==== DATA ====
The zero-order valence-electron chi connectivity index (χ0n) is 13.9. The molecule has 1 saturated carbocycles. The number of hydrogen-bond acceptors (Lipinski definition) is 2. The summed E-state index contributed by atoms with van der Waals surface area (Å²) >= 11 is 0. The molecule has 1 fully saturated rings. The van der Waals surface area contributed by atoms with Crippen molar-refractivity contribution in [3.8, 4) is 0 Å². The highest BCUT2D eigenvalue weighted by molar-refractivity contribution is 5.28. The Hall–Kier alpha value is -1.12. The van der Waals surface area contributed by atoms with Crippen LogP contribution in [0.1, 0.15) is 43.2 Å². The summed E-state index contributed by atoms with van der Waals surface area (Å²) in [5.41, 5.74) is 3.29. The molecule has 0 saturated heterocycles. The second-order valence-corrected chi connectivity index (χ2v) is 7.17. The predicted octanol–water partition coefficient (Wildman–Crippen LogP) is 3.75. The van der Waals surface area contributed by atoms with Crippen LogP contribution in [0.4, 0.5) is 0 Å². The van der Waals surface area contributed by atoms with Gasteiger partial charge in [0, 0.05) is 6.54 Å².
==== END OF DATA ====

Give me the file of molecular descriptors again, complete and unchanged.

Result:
The zero-order valence-electron chi connectivity index (χ0n) is 13.9. The molecule has 1 saturated carbocycles. The number of hydrogen-bond acceptors (Lipinski definition) is 2. The summed E-state index contributed by atoms with van der Waals surface area (Å²) >= 11 is 0. The molecule has 1 fully saturated rings. The van der Waals surface area contributed by atoms with Crippen molar-refractivity contribution in [3.8, 4) is 0 Å². The highest BCUT2D eigenvalue weighted by molar-refractivity contribution is 5.28. The Hall–Kier alpha value is -1.12. The van der Waals surface area contributed by atoms with Crippen LogP contribution in [0.1, 0.15) is 43.2 Å². The summed E-state index contributed by atoms with van der Waals surface area (Å²) in [5.41, 5.74) is 3.29. The molecule has 0 saturated heterocycles. The second-order valence-corrected chi connectivity index (χ2v) is 7.17. The predicted octanol–water partition coefficient (Wildman–Crippen LogP) is 3.75. The van der Waals surface area contributed by atoms with Crippen LogP contribution in [0.4, 0.5) is 0 Å². The van der Waals surface area contributed by atoms with Gasteiger partial charge in [0, 0.05) is 6.54 Å².